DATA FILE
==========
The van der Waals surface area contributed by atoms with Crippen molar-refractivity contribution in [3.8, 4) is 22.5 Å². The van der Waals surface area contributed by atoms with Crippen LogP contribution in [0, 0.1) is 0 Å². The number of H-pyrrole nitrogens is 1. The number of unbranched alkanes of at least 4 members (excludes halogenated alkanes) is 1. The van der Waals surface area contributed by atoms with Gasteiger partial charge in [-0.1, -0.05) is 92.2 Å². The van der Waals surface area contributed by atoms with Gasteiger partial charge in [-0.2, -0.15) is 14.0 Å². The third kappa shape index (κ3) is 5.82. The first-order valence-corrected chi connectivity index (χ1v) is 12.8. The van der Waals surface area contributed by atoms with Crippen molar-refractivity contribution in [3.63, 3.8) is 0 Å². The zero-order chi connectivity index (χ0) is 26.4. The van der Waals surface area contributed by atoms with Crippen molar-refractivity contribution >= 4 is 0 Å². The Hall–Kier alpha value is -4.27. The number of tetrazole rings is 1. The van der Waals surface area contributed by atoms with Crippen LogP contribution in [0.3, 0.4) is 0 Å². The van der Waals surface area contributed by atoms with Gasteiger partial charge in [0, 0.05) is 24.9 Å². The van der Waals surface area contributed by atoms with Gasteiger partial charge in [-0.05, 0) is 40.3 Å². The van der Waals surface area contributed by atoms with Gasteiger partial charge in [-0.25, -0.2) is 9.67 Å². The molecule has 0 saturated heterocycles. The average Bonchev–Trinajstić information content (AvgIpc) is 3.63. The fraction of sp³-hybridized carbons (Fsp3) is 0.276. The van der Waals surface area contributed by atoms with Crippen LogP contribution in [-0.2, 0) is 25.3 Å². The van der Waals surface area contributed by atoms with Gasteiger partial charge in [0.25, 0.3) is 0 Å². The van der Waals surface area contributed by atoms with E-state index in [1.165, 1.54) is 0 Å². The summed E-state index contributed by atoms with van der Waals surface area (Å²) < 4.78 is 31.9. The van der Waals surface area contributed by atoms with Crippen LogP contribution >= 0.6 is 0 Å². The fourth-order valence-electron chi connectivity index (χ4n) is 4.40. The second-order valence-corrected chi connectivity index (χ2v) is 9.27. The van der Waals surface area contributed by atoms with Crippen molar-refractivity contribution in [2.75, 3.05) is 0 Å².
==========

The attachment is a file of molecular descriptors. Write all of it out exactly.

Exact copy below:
The van der Waals surface area contributed by atoms with Crippen molar-refractivity contribution in [3.8, 4) is 22.5 Å². The van der Waals surface area contributed by atoms with Crippen LogP contribution in [0, 0.1) is 0 Å². The number of H-pyrrole nitrogens is 1. The number of unbranched alkanes of at least 4 members (excludes halogenated alkanes) is 1. The van der Waals surface area contributed by atoms with Gasteiger partial charge in [-0.1, -0.05) is 92.2 Å². The van der Waals surface area contributed by atoms with Gasteiger partial charge in [-0.2, -0.15) is 14.0 Å². The third kappa shape index (κ3) is 5.82. The first-order valence-corrected chi connectivity index (χ1v) is 12.8. The van der Waals surface area contributed by atoms with Crippen molar-refractivity contribution in [3.63, 3.8) is 0 Å². The zero-order chi connectivity index (χ0) is 26.4. The van der Waals surface area contributed by atoms with Crippen molar-refractivity contribution >= 4 is 0 Å². The Hall–Kier alpha value is -4.27. The number of tetrazole rings is 1. The van der Waals surface area contributed by atoms with Crippen LogP contribution in [0.3, 0.4) is 0 Å². The van der Waals surface area contributed by atoms with Gasteiger partial charge in [0, 0.05) is 24.9 Å². The van der Waals surface area contributed by atoms with Gasteiger partial charge in [-0.05, 0) is 40.3 Å². The van der Waals surface area contributed by atoms with Gasteiger partial charge in [-0.25, -0.2) is 9.67 Å². The molecule has 0 saturated heterocycles. The average Bonchev–Trinajstić information content (AvgIpc) is 3.63. The fraction of sp³-hybridized carbons (Fsp3) is 0.276. The van der Waals surface area contributed by atoms with Crippen LogP contribution in [-0.2, 0) is 25.3 Å². The van der Waals surface area contributed by atoms with Gasteiger partial charge in [0.25, 0.3) is 0 Å². The van der Waals surface area contributed by atoms with E-state index in [1.165, 1.54) is 0 Å². The summed E-state index contributed by atoms with van der Waals surface area (Å²) < 4.78 is 31.9. The van der Waals surface area contributed by atoms with Crippen LogP contribution >= 0.6 is 0 Å². The fourth-order valence-electron chi connectivity index (χ4n) is 4.40. The second-order valence-corrected chi connectivity index (χ2v) is 9.27. The van der Waals surface area contributed by atoms with Crippen molar-refractivity contribution in [2.75, 3.05) is 0 Å².